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How was Kevin Keegan dealt with by the Media from Friday 0ctober 6th until Monday October 9th 2000?

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Introduction

How was Kevin Keegan dealt with by the Media from Friday 0ctober 6th until Monday October 9th 2000? For my durational essay I decided to choose a story that both for fills the durational aspect and my own personal interest. I chose to focus on the defeat by Germany and subsequent resignation of Kevin Keegan. I will look at how 4 newspapers have dealt with Keegan using key media terms and recognising the different angles each newspaper has approached the story. The four newspapers I have decided to look at are a calculated choice that should give a fair view of the English newspaper press. I have chosen The Sun and News Of The World, The Daily and Sunday Mirror, The Guardian and The Observer, and also the Daily and Sunday Telegraph as my four newspapers. In this choice are two tabloids and two broadsheets this should give a good contrast and room for comparison. I also have included right and left wing papers however; the topic being sport this should not result to any major differences. I chose The Sun as it is part of Rupert Murdock's media empire and it is also the most popular newspaper in Britain. The Mirror was chosen as the other leading tabloid. The Telegraph was chosen for it conservatism and also because it is a broadsheet and I finally chose The Guardian in contrast The Times because The Times is also part of the Murdock media group and therefore may be very similar to the ideas and views of The Sun. ...read more.

Middle

"I'm not the man for the job," read the front page of The Observer. Keegan was front-page news in all four of the newspapers I have chosen. There are two slants that the papers take whilst looking at Keegan. Keegan is viewed as right to resign and an honest hero or a man who cannot face up to his responsibility, a man who has "bottled" it, a theme that continues on Monday. Maybe surprisingly it is The Sunday Telegraph that shows the most anger towards Keegan. "Keegan the deserter" is the headline. Despite whatever feelings the papers have for Keegan they all concede that he was not good enough and are quick to predict who's next. In The News Of The World Keegan is represented as having guts to make the decision he does. Alan Shearer and Terry Venables, the papers prediction for the England job, share a similar view as that of the paper; it is fair to argue that because their view matches that of the paper there opinions are used as main parts of the coverage. "The Sport Of The World Comment" is quick to proclaim Terry Venables as the only man who can now "save" England. Crisis is a word used particularly in The News Of The World. Banners are used at the top of the page and also an England symbol is shown ripped in two. There is a durational aspect in The News Of The World is shown because before the resignation of Keegan, the England manager was hardly even mentioned, now the players take the back seat, many of them criticised as Keegan becomes the most important figure. ...read more.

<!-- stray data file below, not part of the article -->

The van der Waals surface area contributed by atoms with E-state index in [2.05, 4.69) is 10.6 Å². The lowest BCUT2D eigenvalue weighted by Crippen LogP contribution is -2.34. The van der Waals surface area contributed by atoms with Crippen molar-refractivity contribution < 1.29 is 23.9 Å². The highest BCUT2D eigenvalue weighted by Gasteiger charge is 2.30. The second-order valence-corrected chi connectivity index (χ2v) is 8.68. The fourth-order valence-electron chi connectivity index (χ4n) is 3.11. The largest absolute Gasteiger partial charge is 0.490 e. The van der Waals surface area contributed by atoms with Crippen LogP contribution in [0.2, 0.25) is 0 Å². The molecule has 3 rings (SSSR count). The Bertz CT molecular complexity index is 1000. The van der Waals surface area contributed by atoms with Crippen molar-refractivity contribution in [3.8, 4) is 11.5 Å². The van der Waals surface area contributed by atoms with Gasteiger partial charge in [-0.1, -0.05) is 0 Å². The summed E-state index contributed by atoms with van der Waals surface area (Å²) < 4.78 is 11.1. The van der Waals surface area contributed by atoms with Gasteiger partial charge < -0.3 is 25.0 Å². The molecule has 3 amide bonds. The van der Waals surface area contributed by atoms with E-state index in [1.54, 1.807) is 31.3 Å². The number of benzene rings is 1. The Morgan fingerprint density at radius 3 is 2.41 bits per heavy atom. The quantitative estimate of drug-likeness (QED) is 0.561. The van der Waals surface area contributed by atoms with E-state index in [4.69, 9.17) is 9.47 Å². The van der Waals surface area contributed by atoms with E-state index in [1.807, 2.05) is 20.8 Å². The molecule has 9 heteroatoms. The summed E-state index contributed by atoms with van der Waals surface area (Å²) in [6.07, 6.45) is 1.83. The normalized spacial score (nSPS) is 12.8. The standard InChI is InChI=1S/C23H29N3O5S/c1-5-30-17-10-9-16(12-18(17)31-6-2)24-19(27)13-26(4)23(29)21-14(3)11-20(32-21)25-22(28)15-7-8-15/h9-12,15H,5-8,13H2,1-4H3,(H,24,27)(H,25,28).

Conclusion

The players would have been the heroes. The Sun uses the pun "What a loo-ser" to describe Keegan's decision made on the toilet after the game. It sums up what a disastrous end it was for Wembley and inevitably Keegan. By now the story has progressed to a point where Keegan has left "What a Finnish" with regards to Finland on the Wednesday, shows Keegan going off in a car. Who's next is the question. Keegan has failed not only himself but also the country, and this is what the final progression in the story is. Over the whole weekend you can look at Keegan was first ignored on the whole by the media, the players were deemed much more important than him coming into the game. This may have been because footballers are all minor celebrities and due to high profile marriages and relations, such as Beckham and Posh Spice, are in the public eye a lot more than the manager would be and are more likely to sell newspapers. On the Sunday after the game Keegan takes centre stage after his resignation, he is treated as a hero and a villain by the papers, an old footballing clich´┐Ż. He is seen as brave and honest, or as a man running away from responsibility, By Monday Keegan is judged by all, as a man who "bottled it" and was tactically insufficient, who's next is the new story and Keegan will be forgotten in no time. Despite this Keegan still makes nearly all the front pages however the emphasis amongst the reports is he will be remembered but not missed as manager of England. ...read more.

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